Presidential Elections in Chad
In many ways, Chad has come a long way since the last presidential election held in 2006. Back then, President Deby’s decision to change the constitution to allow him to stand for a third term poured fuel onto the flames of a rebellion already burning in the east. Egged on by Sudanese arms and support, these rebels crossed a thousand kilometres of desert in a few days and attacked the capital N’Djamena just weeks before the election was held. Two years later, and with a new acronym and a variation in members and leadership, the rebels were back and came within moments of unseating Deby. The resulting crackdown on anyone believed to be involved in the rebellion poisoned the political scene in Chad and caused legislative elections to be postponed several times.
But those elections did take place in February 2011, and although there was widespread criticism of the electoral body the CENI, it remains significant that they, and March’s presidential election, took place in a period of relative stability.
The reason for this dramatic improvement in security seems in large part due to last year’s rapprochement between Chad and Sudan, who had become bitter and twisted enemies through a proxy war which lasted from 2004 to 2009. President Omar el-Bashir felt that Deby had not done enough to deal with elements of the Darfur rebels who had rear bases in the east of Chad; in return Deby was incensed by Bashir’s sponsorship of the UFDD and the subsequent UFR. But Chad and Sudan surprised some by dealing with their problems in their own time, forcing the UN peacekeeping mission Minurcat which was supposed to restore stability to Chad’s volatile east to leave in 2010, and replacing it with a their own joint border force.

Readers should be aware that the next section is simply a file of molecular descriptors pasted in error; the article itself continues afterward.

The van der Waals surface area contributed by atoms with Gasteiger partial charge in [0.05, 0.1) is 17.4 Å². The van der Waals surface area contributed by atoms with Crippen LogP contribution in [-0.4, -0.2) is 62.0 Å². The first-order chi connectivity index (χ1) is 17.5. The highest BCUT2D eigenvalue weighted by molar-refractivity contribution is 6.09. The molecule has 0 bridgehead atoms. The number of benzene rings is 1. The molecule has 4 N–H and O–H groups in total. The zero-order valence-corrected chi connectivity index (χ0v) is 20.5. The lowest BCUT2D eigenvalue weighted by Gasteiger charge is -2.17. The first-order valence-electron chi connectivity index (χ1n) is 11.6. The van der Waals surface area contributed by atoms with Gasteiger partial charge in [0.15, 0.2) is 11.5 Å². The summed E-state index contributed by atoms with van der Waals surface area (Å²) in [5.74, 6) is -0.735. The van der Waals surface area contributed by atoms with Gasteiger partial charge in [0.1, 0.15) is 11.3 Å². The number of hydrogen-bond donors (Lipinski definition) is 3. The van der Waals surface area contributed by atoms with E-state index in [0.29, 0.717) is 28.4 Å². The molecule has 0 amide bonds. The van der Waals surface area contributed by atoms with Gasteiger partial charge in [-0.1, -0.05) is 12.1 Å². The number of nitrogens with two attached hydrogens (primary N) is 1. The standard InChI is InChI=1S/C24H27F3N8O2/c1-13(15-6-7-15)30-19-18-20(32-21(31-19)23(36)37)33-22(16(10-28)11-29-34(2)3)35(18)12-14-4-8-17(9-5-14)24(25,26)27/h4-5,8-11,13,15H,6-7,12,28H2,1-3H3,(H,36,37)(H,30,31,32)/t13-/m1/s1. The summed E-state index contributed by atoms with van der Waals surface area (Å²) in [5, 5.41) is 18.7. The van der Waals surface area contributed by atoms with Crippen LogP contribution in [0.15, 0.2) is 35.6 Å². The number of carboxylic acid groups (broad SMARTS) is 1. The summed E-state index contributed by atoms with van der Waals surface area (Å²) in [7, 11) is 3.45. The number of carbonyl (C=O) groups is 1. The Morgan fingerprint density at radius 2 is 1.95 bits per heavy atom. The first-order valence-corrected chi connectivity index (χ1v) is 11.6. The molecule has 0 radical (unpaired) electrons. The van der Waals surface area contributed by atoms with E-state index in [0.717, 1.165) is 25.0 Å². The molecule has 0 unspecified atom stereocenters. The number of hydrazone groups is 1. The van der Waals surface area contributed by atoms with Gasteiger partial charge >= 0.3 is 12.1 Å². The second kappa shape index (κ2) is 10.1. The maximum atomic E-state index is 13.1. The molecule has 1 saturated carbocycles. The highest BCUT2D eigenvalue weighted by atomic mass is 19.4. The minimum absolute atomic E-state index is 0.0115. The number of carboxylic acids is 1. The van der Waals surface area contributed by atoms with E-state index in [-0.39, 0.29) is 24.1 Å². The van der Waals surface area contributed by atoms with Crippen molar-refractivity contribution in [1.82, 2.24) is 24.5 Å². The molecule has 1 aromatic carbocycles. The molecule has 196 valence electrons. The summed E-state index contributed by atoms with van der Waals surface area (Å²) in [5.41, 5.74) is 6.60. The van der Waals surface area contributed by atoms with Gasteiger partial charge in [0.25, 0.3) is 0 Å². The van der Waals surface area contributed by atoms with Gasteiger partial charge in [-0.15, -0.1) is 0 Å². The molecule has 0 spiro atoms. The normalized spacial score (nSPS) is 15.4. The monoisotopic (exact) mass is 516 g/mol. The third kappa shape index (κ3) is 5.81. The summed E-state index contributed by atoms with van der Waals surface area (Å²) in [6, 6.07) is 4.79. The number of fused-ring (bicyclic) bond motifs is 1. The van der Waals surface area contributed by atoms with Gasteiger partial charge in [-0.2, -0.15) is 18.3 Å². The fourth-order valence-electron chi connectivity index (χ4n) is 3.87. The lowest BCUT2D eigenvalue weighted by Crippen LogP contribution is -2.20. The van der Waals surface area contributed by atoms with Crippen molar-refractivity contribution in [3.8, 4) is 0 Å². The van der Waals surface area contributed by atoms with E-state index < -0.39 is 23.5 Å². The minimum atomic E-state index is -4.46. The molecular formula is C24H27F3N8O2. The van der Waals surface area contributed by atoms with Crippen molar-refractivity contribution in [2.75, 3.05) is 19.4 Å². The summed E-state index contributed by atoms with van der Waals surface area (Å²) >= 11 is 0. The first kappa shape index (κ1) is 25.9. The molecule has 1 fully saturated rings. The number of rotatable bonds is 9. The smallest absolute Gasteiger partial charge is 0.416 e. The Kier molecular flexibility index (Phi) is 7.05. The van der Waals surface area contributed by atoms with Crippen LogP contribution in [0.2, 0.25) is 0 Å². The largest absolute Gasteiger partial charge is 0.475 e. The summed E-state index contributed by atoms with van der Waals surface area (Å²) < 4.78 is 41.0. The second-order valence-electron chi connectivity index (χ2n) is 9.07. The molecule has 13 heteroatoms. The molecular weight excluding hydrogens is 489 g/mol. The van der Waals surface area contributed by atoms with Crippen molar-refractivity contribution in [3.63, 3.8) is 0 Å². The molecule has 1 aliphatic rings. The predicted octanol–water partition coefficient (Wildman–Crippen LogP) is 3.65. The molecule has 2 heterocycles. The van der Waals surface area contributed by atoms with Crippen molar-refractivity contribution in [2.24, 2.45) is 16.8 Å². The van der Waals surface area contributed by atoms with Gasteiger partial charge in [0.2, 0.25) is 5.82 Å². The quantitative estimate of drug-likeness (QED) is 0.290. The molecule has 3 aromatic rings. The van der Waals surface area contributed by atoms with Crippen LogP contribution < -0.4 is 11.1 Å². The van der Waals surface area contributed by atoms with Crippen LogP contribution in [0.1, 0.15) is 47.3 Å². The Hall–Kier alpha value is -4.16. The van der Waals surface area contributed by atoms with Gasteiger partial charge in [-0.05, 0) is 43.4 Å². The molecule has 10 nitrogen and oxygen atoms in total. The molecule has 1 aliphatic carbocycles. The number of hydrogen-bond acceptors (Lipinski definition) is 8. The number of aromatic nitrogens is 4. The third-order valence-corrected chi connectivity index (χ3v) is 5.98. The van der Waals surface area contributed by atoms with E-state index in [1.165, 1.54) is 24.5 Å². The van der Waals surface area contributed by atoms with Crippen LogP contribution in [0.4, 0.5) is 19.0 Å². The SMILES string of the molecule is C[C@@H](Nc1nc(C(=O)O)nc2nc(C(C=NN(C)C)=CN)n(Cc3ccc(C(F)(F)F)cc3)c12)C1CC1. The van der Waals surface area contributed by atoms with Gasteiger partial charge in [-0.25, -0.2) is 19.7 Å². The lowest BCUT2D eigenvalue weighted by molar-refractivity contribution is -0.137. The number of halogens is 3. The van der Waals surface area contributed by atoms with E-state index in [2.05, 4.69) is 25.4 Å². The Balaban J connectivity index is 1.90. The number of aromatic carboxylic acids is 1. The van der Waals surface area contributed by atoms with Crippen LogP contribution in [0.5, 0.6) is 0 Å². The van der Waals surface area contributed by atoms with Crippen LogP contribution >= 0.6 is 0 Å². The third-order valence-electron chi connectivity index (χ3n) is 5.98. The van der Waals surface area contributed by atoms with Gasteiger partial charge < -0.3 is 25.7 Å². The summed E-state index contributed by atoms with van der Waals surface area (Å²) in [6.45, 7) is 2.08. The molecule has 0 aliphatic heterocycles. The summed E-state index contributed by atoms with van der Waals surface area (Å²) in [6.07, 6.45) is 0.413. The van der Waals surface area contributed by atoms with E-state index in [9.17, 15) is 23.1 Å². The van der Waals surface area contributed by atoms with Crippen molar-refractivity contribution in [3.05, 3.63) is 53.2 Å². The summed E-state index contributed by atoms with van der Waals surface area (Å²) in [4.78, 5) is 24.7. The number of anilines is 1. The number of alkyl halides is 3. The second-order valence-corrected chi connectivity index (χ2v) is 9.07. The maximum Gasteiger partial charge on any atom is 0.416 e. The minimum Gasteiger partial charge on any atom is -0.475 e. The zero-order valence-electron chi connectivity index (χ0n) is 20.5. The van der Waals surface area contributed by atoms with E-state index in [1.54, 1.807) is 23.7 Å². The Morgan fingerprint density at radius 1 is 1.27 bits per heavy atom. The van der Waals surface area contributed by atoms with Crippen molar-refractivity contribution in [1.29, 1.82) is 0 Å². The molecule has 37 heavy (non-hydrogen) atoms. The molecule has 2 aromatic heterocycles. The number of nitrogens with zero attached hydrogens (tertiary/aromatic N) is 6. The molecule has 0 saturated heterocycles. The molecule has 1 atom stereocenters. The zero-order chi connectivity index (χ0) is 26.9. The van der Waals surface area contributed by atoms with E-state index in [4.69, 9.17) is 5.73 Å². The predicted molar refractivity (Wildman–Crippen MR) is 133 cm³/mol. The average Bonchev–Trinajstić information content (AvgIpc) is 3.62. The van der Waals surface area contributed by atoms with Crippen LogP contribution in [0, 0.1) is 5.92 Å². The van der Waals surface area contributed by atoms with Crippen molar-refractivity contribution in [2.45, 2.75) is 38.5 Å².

What hasn’t improved in that time is Chad’s domestic political scene. As in 2006, a number of opposition figures boycotted this year’s presidential poll, citing what they called terminal failures with the CENI. Some Chadians had pinned their hopes on Ngarley Yorongar, Saleh Kebzabo and Wadal Kamogue as the only political heavyweights capable of giving Deby a run for his money; and while the trios’ concerns were real enough (Kebzabo found a number of pre-printed voters’ cards on sale in N’Djamena’s main market), their withdrawal from the race left voters with a less than satisfying choice. Padack Pahimi Albert has served on several occasions as a minister in Deby’s government, and Nadji Madou is a vibrant young lawyer with little political experience.
The opposition were also seemingly unable to unite for the legislative elections, where the CPDC (Coalition for the Protection of the Constitution) was unable to prevent around 100 different opposition parties standing. In some parts of the south, Deby’s ruling MPS party did not gain a majority of the vote, but the splitting of the opposition meant they took the seats anyway. Deby retains strong control of the National Assembly with 131 out of 188 seats.
The legitimacy of Deby’s new term to some extent rests on the voter turn-out on Monday, which was low. His assertion that the opposition did not stand “because they knew they would lose” will never be tested, but he will argue he has a strong mandate to continue with his “˜renaissance’ programme of building roads, hospitals and schools using oil revenues.
However many Chadians still live in dire poverty, with poor electricity provision, running water or basic services. It’s impossible to rule out the kind of protests seen in other African countries against rising food and fuel costs, but real momentum for change will need to come from a new generation of younger opposition leaders who are more in touch with the feelings of people on the streets.
By Celeste Hicks, BBC World Service